Deductions for absence from duty: Deduction to be made only if employee is absent from the place or places where by terms of his employment, he is required to work, being for whole or part of the period during which he is so required to work.
In no case the proportion of deduction to wages payable can exceed the proportion of absence to total period he was required to work as per the terms of employment. (This defines the maximum deduction related to employee absence and it is purely logical)
If 10 or more employees acting in concert absent themselves without due notice (As specified by their contracts of employment) and without reasonable cause, the deductions can be upto 8 days of wages, be due to employer in lieu of due notice. Also, the employer needs to inform the same to Inspector-cum-facilitator having jurisdiction within 10 days from such deduction. (The process of informing the Inspector is important and in case the employer has wrongly deducted any amount then the inspector can fine the employer as well)
For the purposes of section 20, employee shall be deemed to be absent, even if he is present at work place but he refuses to work, in pursuance of any stay-in strike or any other cause which is not reasonable in the circumstances to carry on his work. (Refusal to work without and sufficient cause is equal to absence from work as per the Code, doesn’t matter whether the employee is physically present at the location of his place of work as per the employment terms)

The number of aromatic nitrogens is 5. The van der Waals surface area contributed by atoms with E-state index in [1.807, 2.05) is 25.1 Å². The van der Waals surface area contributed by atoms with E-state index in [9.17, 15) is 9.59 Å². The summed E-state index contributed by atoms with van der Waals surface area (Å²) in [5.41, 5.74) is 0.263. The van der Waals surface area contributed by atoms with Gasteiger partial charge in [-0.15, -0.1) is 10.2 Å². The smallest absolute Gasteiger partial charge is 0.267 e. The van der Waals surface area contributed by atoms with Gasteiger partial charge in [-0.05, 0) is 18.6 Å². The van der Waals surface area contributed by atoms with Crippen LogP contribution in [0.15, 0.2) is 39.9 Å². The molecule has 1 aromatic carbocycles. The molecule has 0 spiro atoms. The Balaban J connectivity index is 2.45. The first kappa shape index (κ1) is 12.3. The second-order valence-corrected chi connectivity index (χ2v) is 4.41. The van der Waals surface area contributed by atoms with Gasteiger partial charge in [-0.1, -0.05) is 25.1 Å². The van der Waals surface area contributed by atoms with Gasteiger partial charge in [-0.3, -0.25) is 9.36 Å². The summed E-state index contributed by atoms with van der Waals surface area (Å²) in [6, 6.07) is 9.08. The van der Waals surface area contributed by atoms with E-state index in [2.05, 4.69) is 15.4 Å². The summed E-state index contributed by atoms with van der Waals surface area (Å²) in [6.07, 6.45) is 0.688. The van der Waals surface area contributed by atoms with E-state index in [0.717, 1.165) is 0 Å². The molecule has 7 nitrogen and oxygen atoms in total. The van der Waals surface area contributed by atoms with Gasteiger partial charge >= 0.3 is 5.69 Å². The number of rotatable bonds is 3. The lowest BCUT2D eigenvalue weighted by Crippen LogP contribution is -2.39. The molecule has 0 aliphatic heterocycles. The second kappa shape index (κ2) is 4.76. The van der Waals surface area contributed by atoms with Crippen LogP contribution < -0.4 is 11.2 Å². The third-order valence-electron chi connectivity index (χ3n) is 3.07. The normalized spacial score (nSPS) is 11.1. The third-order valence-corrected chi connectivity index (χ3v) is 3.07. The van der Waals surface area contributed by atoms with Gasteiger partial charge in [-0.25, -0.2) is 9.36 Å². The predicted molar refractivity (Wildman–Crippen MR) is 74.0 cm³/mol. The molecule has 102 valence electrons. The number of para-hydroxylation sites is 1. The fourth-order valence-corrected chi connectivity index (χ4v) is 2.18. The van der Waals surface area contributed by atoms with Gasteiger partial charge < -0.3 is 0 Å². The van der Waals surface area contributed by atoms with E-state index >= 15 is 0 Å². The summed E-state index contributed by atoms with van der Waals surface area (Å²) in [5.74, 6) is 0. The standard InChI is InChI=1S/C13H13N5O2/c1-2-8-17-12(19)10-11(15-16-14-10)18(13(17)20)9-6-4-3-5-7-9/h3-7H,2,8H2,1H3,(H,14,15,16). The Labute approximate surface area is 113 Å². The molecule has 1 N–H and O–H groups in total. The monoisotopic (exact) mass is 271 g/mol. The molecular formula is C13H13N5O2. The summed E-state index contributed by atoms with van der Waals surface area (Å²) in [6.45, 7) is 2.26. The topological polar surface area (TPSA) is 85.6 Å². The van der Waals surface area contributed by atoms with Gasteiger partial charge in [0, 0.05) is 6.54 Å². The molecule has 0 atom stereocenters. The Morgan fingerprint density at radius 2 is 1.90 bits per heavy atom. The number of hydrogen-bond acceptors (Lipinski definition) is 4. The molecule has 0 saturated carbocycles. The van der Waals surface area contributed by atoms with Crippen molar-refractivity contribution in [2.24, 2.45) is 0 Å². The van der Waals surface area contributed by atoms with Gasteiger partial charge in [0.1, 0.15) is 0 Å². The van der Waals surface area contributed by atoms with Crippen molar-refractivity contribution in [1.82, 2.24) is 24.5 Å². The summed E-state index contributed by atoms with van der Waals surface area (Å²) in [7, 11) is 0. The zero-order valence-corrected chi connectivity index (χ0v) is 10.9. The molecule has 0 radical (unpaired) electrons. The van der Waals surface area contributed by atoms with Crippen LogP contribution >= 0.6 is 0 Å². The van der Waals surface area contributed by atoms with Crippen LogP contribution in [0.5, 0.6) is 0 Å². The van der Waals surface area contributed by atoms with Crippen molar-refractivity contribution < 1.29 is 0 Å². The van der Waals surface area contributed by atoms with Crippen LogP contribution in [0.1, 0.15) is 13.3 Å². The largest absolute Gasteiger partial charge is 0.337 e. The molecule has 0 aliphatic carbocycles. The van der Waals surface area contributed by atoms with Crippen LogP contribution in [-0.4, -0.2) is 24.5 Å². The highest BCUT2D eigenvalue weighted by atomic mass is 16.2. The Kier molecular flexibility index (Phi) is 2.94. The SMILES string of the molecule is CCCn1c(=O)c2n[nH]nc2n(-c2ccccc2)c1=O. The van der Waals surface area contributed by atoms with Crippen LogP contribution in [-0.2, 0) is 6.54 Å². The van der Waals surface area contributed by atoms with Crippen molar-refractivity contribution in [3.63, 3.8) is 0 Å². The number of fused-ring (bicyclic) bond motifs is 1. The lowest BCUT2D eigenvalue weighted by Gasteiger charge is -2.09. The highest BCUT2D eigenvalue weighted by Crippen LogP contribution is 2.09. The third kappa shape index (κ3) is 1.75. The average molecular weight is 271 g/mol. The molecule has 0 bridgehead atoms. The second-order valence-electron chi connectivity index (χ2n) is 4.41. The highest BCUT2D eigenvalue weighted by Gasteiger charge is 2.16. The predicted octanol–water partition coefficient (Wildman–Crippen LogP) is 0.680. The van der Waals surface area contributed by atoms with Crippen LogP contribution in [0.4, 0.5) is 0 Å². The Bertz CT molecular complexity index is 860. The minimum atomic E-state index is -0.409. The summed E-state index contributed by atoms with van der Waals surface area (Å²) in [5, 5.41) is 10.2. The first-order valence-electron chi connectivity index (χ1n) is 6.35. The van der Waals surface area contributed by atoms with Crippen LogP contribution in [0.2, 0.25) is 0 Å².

Deductions for Damage or Loss: Deduction for damage or loss shall not exceed the amount of damage or loss caused to the employer by negligence or default of the employee.
No deduction shall be made until the employee has been given opportunity of showing cause against the deduction. (The process needs to be completely documented)
Employer shall explain to employee personally and in writing the damage or loss caused and also how the employee is directly attributable to such damage or loss due to his neglect or default.
All such deductions and realisations to be recorded in register. (All records need to be maintained in a separate register)
To read Part 1 of Code on wages CLICK HERE: Code on Wages, 2019 | Part 1 – Basics, Minimum Wages and payment deadlines – Taxontips
To read the full Code CLICK HERE: 2589GI.p65 (egazette.nic.in)
CA Sourabh Kothari (C.A., B.Com)
He is currently working as Partner – Risk and Transaction advisory with a renowned firm in Jaipur having experience in Internal Audit, IFC Audit, Business consultancy, Due Diligence and Management consultancy.
E-mail: Sourabh.email@example.com | LinkedIn: Sourabh Kothari